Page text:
iPS cells are somatic cells (e.g., skin or blood) that have been genetically reprogrammed to a pluripotent stem cell state through forced expression of pluripotency genes. By definition, iPS cells replicate indefinitely and have the potential to differentiate into any cell type in the human body.
Reprogramming factors are the genes introduced into somatic cells that induce a pluripotent stem cell state. Initial reports describing the creation of human iPS cells utilized four reprogramming factors: OCT4, SOX2, KLF4 and MYC (OSKM) (Takahashi, et al. 2007) or OCT4, SOX2, NANOG and LIN28 (OSNL) (Yu, et al. 2007). Subsequent studies revealed that reprogramming using a specific combination of all 6 of these factors combined with SV40LT and a cocktail of small molecules yields iPS cells at much higher efficiency (Yu, et al. 2009; Yu, et al. 2011).
iPS cells are genetically reprogrammed through forced expression of pluripotency genes into somatic cells. The expression of these genes can be accomplished using a variety of different methods. The episomal reprogramming method introduces pluripotency genes into a target cell using circular DNA plasmid vectors (i.e. episomes) that replicate autonomously within the cell cytoplasm and do not integrate into the host cell genome.
Initial methods of iPS cell reprogramming utilized retroviral and lentiviral vectors to introduce pluripotency genes into somatic cells. While these methods generally work well, the viral DNA integrates into the genome of the target cell, and the resulting iPS cells (and cells differentiated from them) will contain foreign DNA, which may result in defects and errors.
By contrast, episomal vectors replicate autonomously within the cell cytoplasm and do not integrate into the host genome. In addition, the episomal vectors are released from the target cell at a rate of ~5% per cell cycle resulting in transgene-free or “footprint-free” iPS cells. These features, combined with recent advancements in episomal reprogramming efficiency, have led to a strong preference for this method to alleviate concerns about genome integrity for drug discovery and cell therapy applications.
Episomal reprogramming has been reported successful from a variety of somatic cells, including fibroblasts, lymphoblastoid cells, and peripheral blood mononuclear cells. Importantly, CDI has optimized its episomal reprogramming method to achieve high efficiency iPS cell generation from small amounts of human peripheral blood. Not only does this enable more streamlined and less invasive collection of donor samples, but ensures increased sterility and lower cost production of iPS cells. In addition, efficient iPS cell production from peripheral blood enables access to large banks of normal and disease-associated clinical samples for disease research and drug screening.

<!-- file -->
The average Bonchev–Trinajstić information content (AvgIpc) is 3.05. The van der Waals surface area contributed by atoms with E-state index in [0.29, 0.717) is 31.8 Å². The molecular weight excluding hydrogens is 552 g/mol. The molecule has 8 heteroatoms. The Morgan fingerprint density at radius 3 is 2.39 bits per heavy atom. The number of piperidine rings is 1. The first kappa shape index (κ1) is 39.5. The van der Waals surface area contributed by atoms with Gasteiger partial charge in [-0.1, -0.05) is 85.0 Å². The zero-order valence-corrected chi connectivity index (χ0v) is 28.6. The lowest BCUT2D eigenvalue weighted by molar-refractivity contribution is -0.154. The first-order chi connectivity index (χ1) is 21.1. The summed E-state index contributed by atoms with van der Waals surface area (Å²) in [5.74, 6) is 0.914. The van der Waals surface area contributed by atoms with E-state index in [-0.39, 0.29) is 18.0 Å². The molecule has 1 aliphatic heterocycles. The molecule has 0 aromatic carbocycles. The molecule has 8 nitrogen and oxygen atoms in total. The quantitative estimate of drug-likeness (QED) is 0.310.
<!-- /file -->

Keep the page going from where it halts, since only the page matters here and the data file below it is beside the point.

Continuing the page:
CDI’s suite of MyCell Products includes episomal reprogramming of customer-provided donor samples and subsequent genetic engineering and/or differentiation of the iPS cells.
In addition, for researchers who would like to generate their own iPS cells, CDI’s episomal reprogramming technology is available as a kit from Life Technologies, including Episomal iPSC Reprogramming Vectors, Vitronectin, and Essential 8™ Medium. Customer-generated iPS cells using this kit may then be transferred to CDI for genetic engineering and/or differentiation through MyCell Products.
Integration-free iPS cells have been generated using a variety of methods including adenovirus, Sendai virus, piggyBac, minicircle vectors, and direct introduction of protein or synthesized mRNA. The efficiency and success rate of these methods varies depending on the source of somatic cells and experimental conditions, but in general these approaches are limited by impractically low reprogramming efficiency, requirement for higher biosafety containment, and/or labor- and cost-intensive protocols that require repeated transfection/infection. Compared to these methods, episomal reprogramming is virus-free, safe to use, stable, and inexpensive.